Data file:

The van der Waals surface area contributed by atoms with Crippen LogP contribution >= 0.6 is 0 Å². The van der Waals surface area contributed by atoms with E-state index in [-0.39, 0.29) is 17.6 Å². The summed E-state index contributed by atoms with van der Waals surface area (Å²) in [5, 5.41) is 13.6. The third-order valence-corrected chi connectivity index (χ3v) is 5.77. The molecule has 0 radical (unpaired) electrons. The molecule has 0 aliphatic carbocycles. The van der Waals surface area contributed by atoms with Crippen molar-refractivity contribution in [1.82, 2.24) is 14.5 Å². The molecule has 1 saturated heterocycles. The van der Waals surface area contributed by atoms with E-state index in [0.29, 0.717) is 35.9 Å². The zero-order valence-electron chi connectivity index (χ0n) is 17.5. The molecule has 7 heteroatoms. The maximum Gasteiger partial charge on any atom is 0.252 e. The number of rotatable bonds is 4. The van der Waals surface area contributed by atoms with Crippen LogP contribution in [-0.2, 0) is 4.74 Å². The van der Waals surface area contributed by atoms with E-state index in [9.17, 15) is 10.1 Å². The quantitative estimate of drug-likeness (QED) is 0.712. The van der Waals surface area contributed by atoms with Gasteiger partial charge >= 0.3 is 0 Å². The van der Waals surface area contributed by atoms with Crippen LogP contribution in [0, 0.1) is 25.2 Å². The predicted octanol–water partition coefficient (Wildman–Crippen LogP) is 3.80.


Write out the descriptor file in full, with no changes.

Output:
The van der Waals surface area contributed by atoms with Crippen LogP contribution >= 0.6 is 0 Å². The van der Waals surface area contributed by atoms with E-state index in [-0.39, 0.29) is 17.6 Å². The summed E-state index contributed by atoms with van der Waals surface area (Å²) in [5, 5.41) is 13.6. The third-order valence-corrected chi connectivity index (χ3v) is 5.77. The molecule has 0 radical (unpaired) electrons. The molecule has 0 aliphatic carbocycles. The van der Waals surface area contributed by atoms with Crippen molar-refractivity contribution in [1.82, 2.24) is 14.5 Å². The molecule has 1 saturated heterocycles. The van der Waals surface area contributed by atoms with E-state index in [0.29, 0.717) is 35.9 Å². The zero-order valence-electron chi connectivity index (χ0n) is 17.5. The molecule has 7 heteroatoms. The maximum Gasteiger partial charge on any atom is 0.252 e. The number of rotatable bonds is 4. The van der Waals surface area contributed by atoms with Crippen LogP contribution in [-0.2, 0) is 4.74 Å². The van der Waals surface area contributed by atoms with E-state index in [9.17, 15) is 10.1 Å². The quantitative estimate of drug-likeness (QED) is 0.712. The van der Waals surface area contributed by atoms with Gasteiger partial charge >= 0.3 is 0 Å². The van der Waals surface area contributed by atoms with Crippen LogP contribution in [0, 0.1) is 25.2 Å². The predicted octanol–water partition coefficient (Wildman–Crippen LogP) is 3.80.